[1] http://journals.aps.org/prl/abstract/10.1103/PhysRevLett.69....


Here's a paper that includes an analysis of a similar approach that uses 5 rounds of AES under the name ARS-5: http://www.thesalmons.org/john/random123/papers/random123sc1...

I know this paper, and like this approach. Reduced-round primitives let you take advantage of existent analysis, and keep some guarantees while improving speed. In the case of AES, we know that the probability of any differential for 4 rounds is at most 2^-113; similar for linear probabilities [1]. I'm curious why ARS-4 fails Crush; I wonder if the custom key schedule is the culprit.

[1] https://eprint.iacr.org/2005/321

about the C; https://software.intel.com/sites/landingpage/IntrinsicsGuide...


Not quite that, but here's someone's approximation of this approach for an extremely fast hash:

  So this was a fun hash that I came up with when I was looking
  for a 128-bit hash for falkervisor's code coverage database.
  This hash passes all of smhasher's tests, faster than any other
  hash that does the same.

  I made this up by randomly testing things until it passed
  all of smhashers tests. It is likely that this hash is heavily
  flawed and smhasher just doesn't stress its flaws.


These are interesting links, but they have to do with treating individual ornamental ash trees that are infested with a particular insect. Fruit can only be grafted onto the same species (or a very closely related one) so this has no particular relevance. Information about standard treatments for ornamental plums or crabapples would be relevant, though.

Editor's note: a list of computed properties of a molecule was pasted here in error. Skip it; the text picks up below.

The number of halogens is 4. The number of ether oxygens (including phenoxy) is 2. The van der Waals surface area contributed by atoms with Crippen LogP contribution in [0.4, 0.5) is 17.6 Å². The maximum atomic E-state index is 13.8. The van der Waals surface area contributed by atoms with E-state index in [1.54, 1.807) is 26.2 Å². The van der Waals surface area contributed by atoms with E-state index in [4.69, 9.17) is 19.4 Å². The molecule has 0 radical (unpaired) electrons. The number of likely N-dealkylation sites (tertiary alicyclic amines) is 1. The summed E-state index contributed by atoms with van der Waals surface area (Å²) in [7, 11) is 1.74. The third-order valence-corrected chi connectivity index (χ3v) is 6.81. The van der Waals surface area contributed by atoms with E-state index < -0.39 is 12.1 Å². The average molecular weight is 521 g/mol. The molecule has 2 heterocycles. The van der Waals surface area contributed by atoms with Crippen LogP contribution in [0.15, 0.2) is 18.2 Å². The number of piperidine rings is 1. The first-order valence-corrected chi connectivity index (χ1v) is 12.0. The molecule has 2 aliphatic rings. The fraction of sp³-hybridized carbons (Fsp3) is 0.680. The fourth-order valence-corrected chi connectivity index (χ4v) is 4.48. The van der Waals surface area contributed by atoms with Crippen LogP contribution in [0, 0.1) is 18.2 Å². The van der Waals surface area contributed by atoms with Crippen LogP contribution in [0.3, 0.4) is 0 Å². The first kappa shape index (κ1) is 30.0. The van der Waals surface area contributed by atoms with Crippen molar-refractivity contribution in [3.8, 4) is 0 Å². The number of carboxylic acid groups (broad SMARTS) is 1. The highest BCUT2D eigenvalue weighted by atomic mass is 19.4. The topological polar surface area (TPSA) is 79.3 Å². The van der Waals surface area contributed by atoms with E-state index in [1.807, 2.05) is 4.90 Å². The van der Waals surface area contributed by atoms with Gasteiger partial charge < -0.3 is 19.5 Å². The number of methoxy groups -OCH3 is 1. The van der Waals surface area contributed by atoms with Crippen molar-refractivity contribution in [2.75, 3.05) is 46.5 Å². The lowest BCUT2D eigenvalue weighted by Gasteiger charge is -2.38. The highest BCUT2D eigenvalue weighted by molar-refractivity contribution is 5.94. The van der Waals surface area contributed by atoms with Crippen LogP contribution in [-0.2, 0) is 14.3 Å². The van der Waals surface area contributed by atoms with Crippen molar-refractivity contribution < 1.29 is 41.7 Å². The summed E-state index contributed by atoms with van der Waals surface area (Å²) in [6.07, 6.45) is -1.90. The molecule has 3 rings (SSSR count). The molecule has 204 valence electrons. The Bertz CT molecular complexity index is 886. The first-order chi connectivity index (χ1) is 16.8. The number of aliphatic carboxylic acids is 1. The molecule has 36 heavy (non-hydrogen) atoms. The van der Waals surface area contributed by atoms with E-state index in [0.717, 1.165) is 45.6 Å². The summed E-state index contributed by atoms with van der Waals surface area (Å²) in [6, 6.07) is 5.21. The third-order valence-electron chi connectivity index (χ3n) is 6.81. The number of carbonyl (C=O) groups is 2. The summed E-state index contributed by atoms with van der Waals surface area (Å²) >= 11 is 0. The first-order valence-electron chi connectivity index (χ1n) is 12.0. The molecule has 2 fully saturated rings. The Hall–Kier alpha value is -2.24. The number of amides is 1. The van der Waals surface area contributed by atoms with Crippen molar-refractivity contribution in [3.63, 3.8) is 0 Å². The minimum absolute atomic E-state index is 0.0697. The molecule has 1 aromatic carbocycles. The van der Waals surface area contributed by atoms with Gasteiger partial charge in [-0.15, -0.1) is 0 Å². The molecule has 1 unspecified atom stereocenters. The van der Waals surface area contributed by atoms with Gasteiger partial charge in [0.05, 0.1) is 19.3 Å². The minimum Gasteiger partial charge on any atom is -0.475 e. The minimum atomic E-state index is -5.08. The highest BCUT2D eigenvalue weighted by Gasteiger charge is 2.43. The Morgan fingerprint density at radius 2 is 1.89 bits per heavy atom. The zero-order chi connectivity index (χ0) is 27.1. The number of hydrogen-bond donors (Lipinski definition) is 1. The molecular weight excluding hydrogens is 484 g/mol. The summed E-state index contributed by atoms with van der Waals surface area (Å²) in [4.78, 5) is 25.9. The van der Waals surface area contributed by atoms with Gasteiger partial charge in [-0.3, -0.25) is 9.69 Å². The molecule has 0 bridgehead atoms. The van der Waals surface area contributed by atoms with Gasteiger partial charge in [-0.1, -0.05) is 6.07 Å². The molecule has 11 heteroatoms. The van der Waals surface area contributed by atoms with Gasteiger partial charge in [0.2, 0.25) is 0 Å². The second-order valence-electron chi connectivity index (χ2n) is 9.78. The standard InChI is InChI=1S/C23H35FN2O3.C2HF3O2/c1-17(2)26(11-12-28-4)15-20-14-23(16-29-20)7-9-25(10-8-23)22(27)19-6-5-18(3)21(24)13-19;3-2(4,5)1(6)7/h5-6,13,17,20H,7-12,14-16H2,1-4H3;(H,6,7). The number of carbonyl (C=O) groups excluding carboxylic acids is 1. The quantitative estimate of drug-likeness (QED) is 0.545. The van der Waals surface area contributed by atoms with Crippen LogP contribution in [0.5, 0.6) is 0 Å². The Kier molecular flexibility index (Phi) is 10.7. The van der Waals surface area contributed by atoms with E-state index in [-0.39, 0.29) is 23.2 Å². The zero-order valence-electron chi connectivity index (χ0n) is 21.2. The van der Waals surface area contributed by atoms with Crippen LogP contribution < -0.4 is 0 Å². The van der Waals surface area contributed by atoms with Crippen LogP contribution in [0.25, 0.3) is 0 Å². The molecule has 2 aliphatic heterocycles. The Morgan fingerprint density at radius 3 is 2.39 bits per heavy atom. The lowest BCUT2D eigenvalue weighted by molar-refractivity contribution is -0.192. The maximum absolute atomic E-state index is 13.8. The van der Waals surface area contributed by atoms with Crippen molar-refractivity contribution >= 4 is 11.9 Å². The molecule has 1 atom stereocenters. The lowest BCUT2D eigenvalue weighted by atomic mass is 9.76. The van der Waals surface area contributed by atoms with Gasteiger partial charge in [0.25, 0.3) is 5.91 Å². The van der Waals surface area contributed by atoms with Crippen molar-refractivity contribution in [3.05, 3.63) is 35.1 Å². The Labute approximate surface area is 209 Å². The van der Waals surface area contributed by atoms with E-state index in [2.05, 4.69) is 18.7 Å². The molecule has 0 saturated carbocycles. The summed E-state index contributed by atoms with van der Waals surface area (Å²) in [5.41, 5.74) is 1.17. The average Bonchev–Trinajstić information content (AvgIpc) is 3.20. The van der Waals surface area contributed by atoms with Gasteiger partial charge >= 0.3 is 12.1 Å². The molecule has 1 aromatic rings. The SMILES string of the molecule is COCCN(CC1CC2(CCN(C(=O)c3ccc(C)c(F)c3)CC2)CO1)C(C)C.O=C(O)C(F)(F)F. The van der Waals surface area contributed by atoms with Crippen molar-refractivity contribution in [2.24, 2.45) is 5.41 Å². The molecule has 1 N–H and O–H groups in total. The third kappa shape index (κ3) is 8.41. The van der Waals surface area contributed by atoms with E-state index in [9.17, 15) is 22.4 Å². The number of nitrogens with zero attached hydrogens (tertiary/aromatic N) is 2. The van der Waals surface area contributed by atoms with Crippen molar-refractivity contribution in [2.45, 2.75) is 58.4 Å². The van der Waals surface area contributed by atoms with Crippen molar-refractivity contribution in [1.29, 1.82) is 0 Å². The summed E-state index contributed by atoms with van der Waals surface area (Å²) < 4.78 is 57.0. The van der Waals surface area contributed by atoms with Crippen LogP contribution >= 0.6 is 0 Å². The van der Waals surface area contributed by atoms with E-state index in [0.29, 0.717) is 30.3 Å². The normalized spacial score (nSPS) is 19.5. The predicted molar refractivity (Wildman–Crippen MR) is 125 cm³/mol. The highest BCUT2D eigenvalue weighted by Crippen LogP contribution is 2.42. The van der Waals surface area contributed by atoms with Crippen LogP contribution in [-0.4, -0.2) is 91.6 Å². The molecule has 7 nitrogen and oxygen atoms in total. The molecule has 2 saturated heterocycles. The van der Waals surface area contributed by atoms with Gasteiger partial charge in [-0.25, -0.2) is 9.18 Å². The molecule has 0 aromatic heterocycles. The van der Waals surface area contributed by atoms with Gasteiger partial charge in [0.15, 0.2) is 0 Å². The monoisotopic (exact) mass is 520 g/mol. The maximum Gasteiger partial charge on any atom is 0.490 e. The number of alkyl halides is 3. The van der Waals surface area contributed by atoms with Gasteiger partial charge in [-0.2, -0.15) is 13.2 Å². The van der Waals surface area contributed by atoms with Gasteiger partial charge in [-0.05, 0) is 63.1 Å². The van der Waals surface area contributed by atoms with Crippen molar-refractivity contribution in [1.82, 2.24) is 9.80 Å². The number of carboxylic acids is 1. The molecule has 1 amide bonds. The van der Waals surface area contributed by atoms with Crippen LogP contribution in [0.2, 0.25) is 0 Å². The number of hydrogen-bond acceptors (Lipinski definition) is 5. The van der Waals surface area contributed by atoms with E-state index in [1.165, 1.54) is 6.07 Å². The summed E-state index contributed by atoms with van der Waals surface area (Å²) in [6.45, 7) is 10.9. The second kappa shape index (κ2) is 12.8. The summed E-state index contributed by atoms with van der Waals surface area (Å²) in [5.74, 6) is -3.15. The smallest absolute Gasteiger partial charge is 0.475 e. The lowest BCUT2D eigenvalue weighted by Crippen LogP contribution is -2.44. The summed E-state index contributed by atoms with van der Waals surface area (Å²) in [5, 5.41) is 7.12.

Emerald ash borer is a noxious pest that is just devastating. It's going to kill something like 15% of all of our urban trees. Just staggering. http://www.courier-journal.com/story/tech/science/environmen...


Great advice even for native speakers!


No, he said that would have been the retail price. He bought them for much less. In other places, he mentioned that his total cost for the project was about $4,000.


There's a map in the linked Nature paper: http://www.nature.com/ncomms/2015/151027/ncomms9705/fig_tab/...

It's pretty direct: these particular eels appear to swim north along the shore to the outlet of the St. Lawrence River, then more or less straight south to the Sargasso Sea.


Critically endangered species. Market value of up to $2600 a pound in Japan since Fukushima. 50% of American eels and more than 80% of European eels wipped in the last years

Seriously... What where they thinking?. And what will be next? The efficient rhino poacher's guide and roadmaps?



Maybe I'm wrong, but I don't think you are understanding the issue. These adult eels spend their lives in the rivers of Atlantic Canada. They come down the river once in their lives to breed thousands of miles away in the North Atlantic. The young eels somehow then make their way back to the rivers.

The high prices are for the "glass eels", the juvenile stage. They are caught with nets in the river as they return. This article is about the path taken by the adult eels from the river, to the ocean. Knowing the rough path they take in the ocean is unlikely to help anyone catch more eels.

If you want to catch the eels, you do it in the small river, rather than in the open ocean. Knowing more about their reproduction helps us understand and protect eels. Do you have reason to believe this is not the case?

Here's a parallel story about the European Eels: http://news.bbc.co.uk/earth/hi/earth_news/newsid_8273000/827...


The real money here is not in the glass eels


And more recently here: https://news.ycombinator.com/item?id=10530149

But it's a great article that deserves some discussion, which it hasn't had yet.


Well might be a great article, but any website that shows me a popup when I land on it gets closed without any further click...